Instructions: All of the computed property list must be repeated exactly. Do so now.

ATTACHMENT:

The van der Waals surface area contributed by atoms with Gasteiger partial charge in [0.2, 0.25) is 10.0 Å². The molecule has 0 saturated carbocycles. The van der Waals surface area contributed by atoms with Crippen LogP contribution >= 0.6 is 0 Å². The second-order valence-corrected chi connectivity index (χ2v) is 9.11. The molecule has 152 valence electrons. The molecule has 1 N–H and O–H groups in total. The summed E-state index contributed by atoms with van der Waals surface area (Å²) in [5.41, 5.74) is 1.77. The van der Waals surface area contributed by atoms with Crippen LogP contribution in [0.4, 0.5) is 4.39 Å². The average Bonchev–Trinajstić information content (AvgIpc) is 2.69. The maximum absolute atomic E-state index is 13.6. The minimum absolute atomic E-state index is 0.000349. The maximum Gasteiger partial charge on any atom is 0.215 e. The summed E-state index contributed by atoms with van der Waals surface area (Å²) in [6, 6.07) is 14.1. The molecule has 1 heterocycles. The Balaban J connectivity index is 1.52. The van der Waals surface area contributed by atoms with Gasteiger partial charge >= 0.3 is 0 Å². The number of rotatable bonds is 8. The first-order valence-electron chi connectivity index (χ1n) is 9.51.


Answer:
The van der Waals surface area contributed by atoms with Gasteiger partial charge in [0.2, 0.25) is 10.0 Å². The molecule has 0 saturated carbocycles. The van der Waals surface area contributed by atoms with Crippen LogP contribution >= 0.6 is 0 Å². The second-order valence-corrected chi connectivity index (χ2v) is 9.11. The molecule has 152 valence electrons. The molecule has 1 N–H and O–H groups in total. The summed E-state index contributed by atoms with van der Waals surface area (Å²) in [5.41, 5.74) is 1.77. The van der Waals surface area contributed by atoms with Crippen LogP contribution in [0.4, 0.5) is 4.39 Å². The average Bonchev–Trinajstić information content (AvgIpc) is 2.69. The maximum absolute atomic E-state index is 13.6. The minimum absolute atomic E-state index is 0.000349. The maximum Gasteiger partial charge on any atom is 0.215 e. The summed E-state index contributed by atoms with van der Waals surface area (Å²) in [6, 6.07) is 14.1. The molecule has 1 heterocycles. The Balaban J connectivity index is 1.52. The van der Waals surface area contributed by atoms with Gasteiger partial charge >= 0.3 is 0 Å². The number of rotatable bonds is 8. The first-order valence-electron chi connectivity index (χ1n) is 9.51.